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Apple, Cingular claim victory over eachother, say more iPhones in queue

Apple, Inc. and iPhone partner Cingular last week engaged in a brief war of words over which company forced the other to change its business model, but nevertheless have both promised to collaborate on many more Apple-branded cellphones in the future.

While creating an impression of harmony on the surface, Apple and Cingular executives fueled a minor spat following the launch of iPhone last Tuesday, hinting that a power struggle ensued before the two came to terms on the project.

Igniting the controversy was Apple chief executive Steve Jobs, who told TIME editor Lev Grossman that he had earned "special treatment" from Cingular, forcing a change in the cellular service provider's voicemail system to allow for iPhone's random-access voice message interface. In the same interview, Apple's iPod division headman Tony Fadell added that Cingular "broke all [its] typical process rules" to implement Apple's requests.

Jobs also claimed to have ducked around the arrogance prevalent amongst carriers, which regularly include proprietary applications or force feature changes upon users in order to protect their services. "There's some hubris, where they think they know better," Jobs said. "They dictate what's on the phone. That just wouldn't work for us."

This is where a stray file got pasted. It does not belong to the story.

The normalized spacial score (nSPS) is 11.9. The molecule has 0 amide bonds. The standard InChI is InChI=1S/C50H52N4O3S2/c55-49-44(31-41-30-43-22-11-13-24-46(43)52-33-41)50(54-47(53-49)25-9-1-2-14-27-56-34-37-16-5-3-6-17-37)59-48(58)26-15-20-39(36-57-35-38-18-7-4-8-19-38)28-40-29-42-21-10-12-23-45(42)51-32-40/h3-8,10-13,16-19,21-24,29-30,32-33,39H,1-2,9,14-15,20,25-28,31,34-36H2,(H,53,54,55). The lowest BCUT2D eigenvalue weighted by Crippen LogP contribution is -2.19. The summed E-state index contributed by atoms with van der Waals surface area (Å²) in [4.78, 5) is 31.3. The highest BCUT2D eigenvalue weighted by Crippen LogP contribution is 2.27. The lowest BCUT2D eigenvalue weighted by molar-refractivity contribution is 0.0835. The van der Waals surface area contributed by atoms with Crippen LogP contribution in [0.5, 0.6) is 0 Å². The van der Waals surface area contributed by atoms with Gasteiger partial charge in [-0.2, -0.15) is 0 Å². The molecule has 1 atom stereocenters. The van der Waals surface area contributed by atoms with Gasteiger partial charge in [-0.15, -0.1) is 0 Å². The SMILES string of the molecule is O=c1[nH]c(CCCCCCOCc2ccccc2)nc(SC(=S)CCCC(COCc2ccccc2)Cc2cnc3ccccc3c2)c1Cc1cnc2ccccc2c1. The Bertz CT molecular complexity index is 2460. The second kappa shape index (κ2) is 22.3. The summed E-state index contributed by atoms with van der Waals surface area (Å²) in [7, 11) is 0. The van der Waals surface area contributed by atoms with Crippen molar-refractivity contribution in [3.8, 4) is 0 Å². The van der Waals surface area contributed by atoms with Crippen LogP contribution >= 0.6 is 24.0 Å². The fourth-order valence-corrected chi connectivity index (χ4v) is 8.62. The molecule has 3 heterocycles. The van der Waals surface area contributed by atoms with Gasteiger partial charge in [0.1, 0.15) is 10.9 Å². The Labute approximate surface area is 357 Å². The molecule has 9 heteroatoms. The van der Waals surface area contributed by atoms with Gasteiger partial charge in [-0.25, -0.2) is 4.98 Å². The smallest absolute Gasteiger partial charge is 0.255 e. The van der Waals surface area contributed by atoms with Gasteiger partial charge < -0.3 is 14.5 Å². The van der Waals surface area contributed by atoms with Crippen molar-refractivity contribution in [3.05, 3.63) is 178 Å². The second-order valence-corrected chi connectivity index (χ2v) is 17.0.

The comments from Jobs triggered a surprisingly sharp rebuttal from Cingular national distribution president Glenn Lurie, who flatly denied that any concessions were made and implied that Jobs' assertions were little more than posturing. "I'm not sure we gave anything," Lurie stated. "I think they bent a lot."

Lurie similarly drew attention to the necessarily exclusive multi-year contract Apple signed with the American cell service that gives iPhone customers the "luxury" of requiring a Cingular subscription. Apple, he added, also agreed to help stop the "bad guys" who would unofficially unlock the iPhone or its SIM card for use on competing networks.

In spite of the apparent rift between the two companies, the Cingular exec was quick to make amends and hinted that the depth of the Apple-Cingular partnership would become clear soon. Several new Apple-branded phones may be "coming out very quickly," he said.

That allusion may help address complaints that iPhone's current limitation to EDGE mobile broadband would curb its appeal in the face of much faster HSDPA (or 3G) access, which Cingular already offers in a few key cities and through rival smartphones such as Samsung's BlackJack.

Jobs himself was already pointing towards future models in his keynote speech at Macworld San Francisco. He mentioned in passing that the company's choice of GSM network support via EDGE would allow it to produce a 3G wireless phone and "many other amazing things" in the near future.